The real answer is a bit more intricate, because I additionally want all Markdown links to work when I export all my files as a website, or preview them on GitHub. With your current solution, the link would look like this if I’m not mistaken “Zettelkasten/somenote.md”. This will work for Vim because your working directory is the root directory of your notes, but it won’t for example on GitHub. It would look for Zettelkasten/Zettelkasten/somenote.md . You could fix this by instead using “../Zettelkasten/somenote.md”, but this will break your linking in Vim!

TLDR; unless my reasoning is flawed, this will force you into some hybrid linking convention where you’ll maintain references relative to your Vim working directory and links that function anywhere, relative to your specific note. You could use the Vim link (just the filename with the path setting from above) as the link description, and the other as the actual link.

This all made me commit to the Zettelkasten method because they work with a flat directory anyways, which solved everything. Additionally, having a flat directory makes writing my own tools so much easier.

Robert on Thursday, May 7, 2020
In reply to Fernando

Thanks for creating the code for fzf. But I can’t figure out how to use it.

I added to my vimrc and when I use the :HandleFZF I see it needs an argument after the command. I can type something after and a link is created with the text I typed but I am not sure how to to use FZF with it.

Could you provide a little explanation on how to use it?


Edwin on Thursday, May 7, 2020
In reply to Fernando

Hi Robert, I haven’t tried this myself but what you want is to let fzf autofill the argument of the HandleFZF function and call it. So you are right that you are not supposed to call it manually. Fernando left out the following line:

call fzf#run({'sink': 'HandleFZF'})

This should dump the currently selected file into the HandleFZF function. As I don’t use FZF myself I’m not sure if there is a default keychord that triggers this hook. What should work in any case is defining a key mapping with nnoremap to call fzf#run({'sink': 'HandleFZF'}). Please let us know if this works so that others won’t run into the same issue! :-)

Robert on Thursday, May 7, 2020
In reply to Fernando

Edwin, Your addition was perfect the script now runs. Thanks for the help.

I am new to vimscript but I hope to take your link idea along with Fernando’s and add Silver Searcher to it.

fzf.vim along with Ag (silver sercher) allows you to search for a term(s) in documents and gives you a preview of the document(s) before you open it(them). I open to take that and add the capability to create a link from the selected documents into the current buffer.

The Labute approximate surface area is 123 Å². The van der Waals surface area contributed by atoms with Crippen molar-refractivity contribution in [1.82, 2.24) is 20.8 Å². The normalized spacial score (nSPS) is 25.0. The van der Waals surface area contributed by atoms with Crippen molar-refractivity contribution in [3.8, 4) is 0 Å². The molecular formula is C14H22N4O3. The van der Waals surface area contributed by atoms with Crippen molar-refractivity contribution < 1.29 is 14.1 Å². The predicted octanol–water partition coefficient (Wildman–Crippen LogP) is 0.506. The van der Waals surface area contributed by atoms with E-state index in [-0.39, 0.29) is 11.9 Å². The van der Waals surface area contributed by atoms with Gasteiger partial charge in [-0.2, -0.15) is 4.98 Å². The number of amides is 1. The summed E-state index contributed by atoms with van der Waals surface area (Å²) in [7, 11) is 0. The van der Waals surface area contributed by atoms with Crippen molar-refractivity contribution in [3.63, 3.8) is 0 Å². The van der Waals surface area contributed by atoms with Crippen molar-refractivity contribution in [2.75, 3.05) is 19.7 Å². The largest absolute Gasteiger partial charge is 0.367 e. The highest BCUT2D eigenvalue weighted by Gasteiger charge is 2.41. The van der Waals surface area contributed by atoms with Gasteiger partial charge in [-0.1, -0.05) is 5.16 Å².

Edwin on Thursday, May 7, 2020
In reply to Fernando

Great! That’s cool! It sounds like you are looking for notational-fzf-vim. Vimscript can be a hassle by the way. For a less trivial things I tend to switch to Python (you can also use Python from within Vimscript, just so you know).

If you have a nice workflow going at some point, I would be glad to hear it!

hbenevides on Sunday, May 10, 2020
In reply to Fernando

Hey guys,

Based on your comments I wrote a script that inserts links using a custom fuzzy completion (from fzf.vim, so don’t need to exit vim insert mode to create links. First, I mapped <c-l>z in insert mode to call fzf#vim#complete using rg to match any line starting with a # (title of notes). The result, then, is send to another function which creates the link.

P.S: I use only timestamps in my filenames.


" make_note_link: List -> Str
" returned string: [Title](YYYYMMDDHH.md)
function! s:make_note_link(l)
        " fzf#vim#complete returns a list with all info in index 0
        let line = split(a:l[0], ':')
        let ztk_id = l:line[0]
        let ztk_title = substitute(l:line[1], '\#\s\+', '', 'g')
        let mdlink = "[" . ztk_title ."](". ztk_id .")"
        return mdlink

" mnemonic link zettel
inoremap <expr> <c-l>z fzf#vim#complete({
  \ 'source':  'rg --no-heading --smart-case  ^\#',
  \ 'reducer': function('<sid>make_note_link'),
  \ 'options': '--multi --reverse --margin 15%,0',
  \ 'up':    5})

Edwin on Sunday, May 10, 2020
In reply to Fernando

@hbenevides thanks for sharing! This would be a great guest post, if you care to explain your rationale :-) Feel free to email me if you are interested.

hbenevides on Sunday, May 10, 2020
In reply to Fernando

@Edwin, that would be cool. I’m not sure if I have a rationale. Perhaps with this it is possible to reduce friction and also have good-looking notes =)

BTW, great job in this series of posts! Useful content expressed in good written.

(Apologies for the typos in the previous comment =|)

Edwin on Monday, May 11, 2020
In reply to Fernando

Thanks for the compliment! It is perfectly fine to keep a post very simple and minimal, even better I would say. You could write it as a response/addition. I think it would already be valuable to: